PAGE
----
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Pecan Angel Slices are seriously the best cookie, for Christmas or whenever. Sandy shortbread-type cookie base, chewy, butterscotchy pecan-coconut filling, and a crisp, sharp lemon glaze all come together in cookie perfection!
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I am, generally speaking, a chocolate-caramel kind of girl. For me, chocolate in combination with almost anything, from coffee to raspberry to pumpkin is a Winning Combination.
Caramel can be even more alluring than chocolate, especially when you start experimenting with flavored caramels: red wine, honey, salt. When it comes to desserts of the Pie Variety, though, I usually go with the Fruity Offering.
When made well–not too sweet, not too cinnamon-y–apple pie is magical. I love a juicy, sweet-tart, mace-kissed cherry pie. Key lime pie? Yes, please. Someone offers pecan pie, though, and I pass. It’s not that I don’t love pecans–I rather enjoy their earthy sweetness and the crunchy/creamy thing that they Do when you bite them. I love the smell of toasting pecans, and I Really love them spiced and candied on the stove top.
Most pecan pies, and here I apologize in advance to all of you pecan pie lovers out there, are just tooth-achingly sweet. They suffer from an Over-Abundance of corn syrup and sugar and a severe Dearth of salt. When you hold a thin slice up to the light, you can see through it. And that’s just disconcerting. I don’t want translucent pie.
I do have a pecan tart recipe I like though.
Are you a fan of pecan pie? If not, you may find these a bit more to your liking:
A shining beacon of Pecany Goodness that exists to a)prove that not all pecany items need be translucent and b)make me Very Happy.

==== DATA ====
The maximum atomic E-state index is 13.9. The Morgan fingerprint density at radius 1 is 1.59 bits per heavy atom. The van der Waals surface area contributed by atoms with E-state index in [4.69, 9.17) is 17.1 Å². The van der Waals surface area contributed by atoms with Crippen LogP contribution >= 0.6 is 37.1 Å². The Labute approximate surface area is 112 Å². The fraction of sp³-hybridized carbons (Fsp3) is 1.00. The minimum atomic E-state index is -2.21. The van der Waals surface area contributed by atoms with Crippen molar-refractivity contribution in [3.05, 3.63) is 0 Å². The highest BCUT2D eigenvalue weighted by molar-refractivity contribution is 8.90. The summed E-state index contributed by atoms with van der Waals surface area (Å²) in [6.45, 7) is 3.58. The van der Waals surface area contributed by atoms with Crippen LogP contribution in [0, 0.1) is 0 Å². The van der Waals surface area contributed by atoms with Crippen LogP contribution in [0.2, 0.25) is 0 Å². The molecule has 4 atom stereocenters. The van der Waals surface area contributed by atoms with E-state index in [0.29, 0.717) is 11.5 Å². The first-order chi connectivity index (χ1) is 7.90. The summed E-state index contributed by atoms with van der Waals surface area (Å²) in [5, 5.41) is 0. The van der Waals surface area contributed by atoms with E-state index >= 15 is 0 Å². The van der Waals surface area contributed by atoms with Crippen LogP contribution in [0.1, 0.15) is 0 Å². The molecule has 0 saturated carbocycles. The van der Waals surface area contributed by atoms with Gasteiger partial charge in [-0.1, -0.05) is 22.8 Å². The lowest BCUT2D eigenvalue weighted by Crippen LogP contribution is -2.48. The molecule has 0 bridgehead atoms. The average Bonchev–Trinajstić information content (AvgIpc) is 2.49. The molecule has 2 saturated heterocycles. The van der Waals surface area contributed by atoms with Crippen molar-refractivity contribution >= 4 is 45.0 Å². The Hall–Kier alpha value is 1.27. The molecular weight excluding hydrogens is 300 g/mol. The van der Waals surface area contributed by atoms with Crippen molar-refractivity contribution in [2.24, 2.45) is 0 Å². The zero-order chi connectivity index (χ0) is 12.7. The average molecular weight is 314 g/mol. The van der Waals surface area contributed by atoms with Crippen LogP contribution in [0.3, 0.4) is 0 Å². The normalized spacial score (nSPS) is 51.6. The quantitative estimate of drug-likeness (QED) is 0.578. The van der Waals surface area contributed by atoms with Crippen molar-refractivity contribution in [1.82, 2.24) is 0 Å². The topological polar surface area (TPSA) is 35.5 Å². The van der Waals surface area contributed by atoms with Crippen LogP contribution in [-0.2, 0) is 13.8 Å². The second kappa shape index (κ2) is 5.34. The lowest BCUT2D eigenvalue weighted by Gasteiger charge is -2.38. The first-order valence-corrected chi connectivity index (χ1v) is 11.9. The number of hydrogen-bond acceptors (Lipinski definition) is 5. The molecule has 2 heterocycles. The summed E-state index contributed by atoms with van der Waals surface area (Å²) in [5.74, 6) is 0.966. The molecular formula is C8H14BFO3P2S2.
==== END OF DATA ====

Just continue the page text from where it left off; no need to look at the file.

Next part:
The Anatomy of an Angel Slice
This Paragon of Pecaniness comes to us in the form of a bar cookie, angel slices, which consists of three layers:
- a sable-type crust
- pecan-coconut filling and
- tart lemon glaze
The original recipe comes from Joy of Cooking and has been in print at least since 1962, which is when my copy was printed. My Auntie Ev made them every year. She cut them in wee squares, and they were perfect. My mother makes them every year too. She cuts them in bigger squares which makes them perfect-er. And when I make them, I cut them As Needed. Plus, I use a bit more salt in mine.
The Angel Slices Recipe in Joy of Cooking Has Changed Over the Years
Here is the recipe, as printed in my venerable copy of Joy:
Do you see down at the bottom of the first column where it says, and I quote, “Many a copy of the “Joy” has been sold on the strength of this recipe.”
So, guess what they did when they put out their 1997 edition? They changed it! And guess what else? Two things:
- It’s not as good, and
- It still says, “Many a copy of…” in the recipe introduction!
Well, I call shenanigans, but that’s another post. For now, suffice to say, use the old recipe for pecan slices. If you’re not sure which you have, if the glaze calls for anything other than lemon juice and powdered sugar, you have the new and inferior recipe.
Use the recipe printed here to be Absolutely Sure. (I’m also using my salt measurements. You do what you want. As for me and my house, we will use salt).
Decorating Pecan Slices to Make Them Look Christmassy
I am sure you can tell that angel slices are basically shades of brown, beige, and white. In good news, some people will overlook them as not flashy enough. If, however, you want them to stand out on your Christmas cookie platter, you may have to use some sprinkles or even color the glaze red and green.
Here are some cookie decorating ideas for you.
What Do Angel Slices Taste Like?
Angel slices are just sweet enough, especially if you use unsweetened coconut.
The pecans and the coconut complement each other nicely, although if you are not a Coconut Fan, you could sub more pecans for the 1/2 cup of coconut.
The lemon glaze crackles when you bite into it, the filling is firm-yet-a-little-chewy, and the base is crumbly.
It is a delightful combination of sandy cookie, chewy nutty goodness, and crackly glaze. Perfection!
More Bar Cookie Recipes
Bar cookies just seem like less work than individual cookies, but they’re every bit as tasty. If you like angel slice bar cookies, you might try these others as well:
Other Christmas Goodies You Might Enjoy
Here are a few other of my Christmas baking recipes for you to take a look at. Right after this list comes the angel slices step by step instructions and recipe. Huzzah!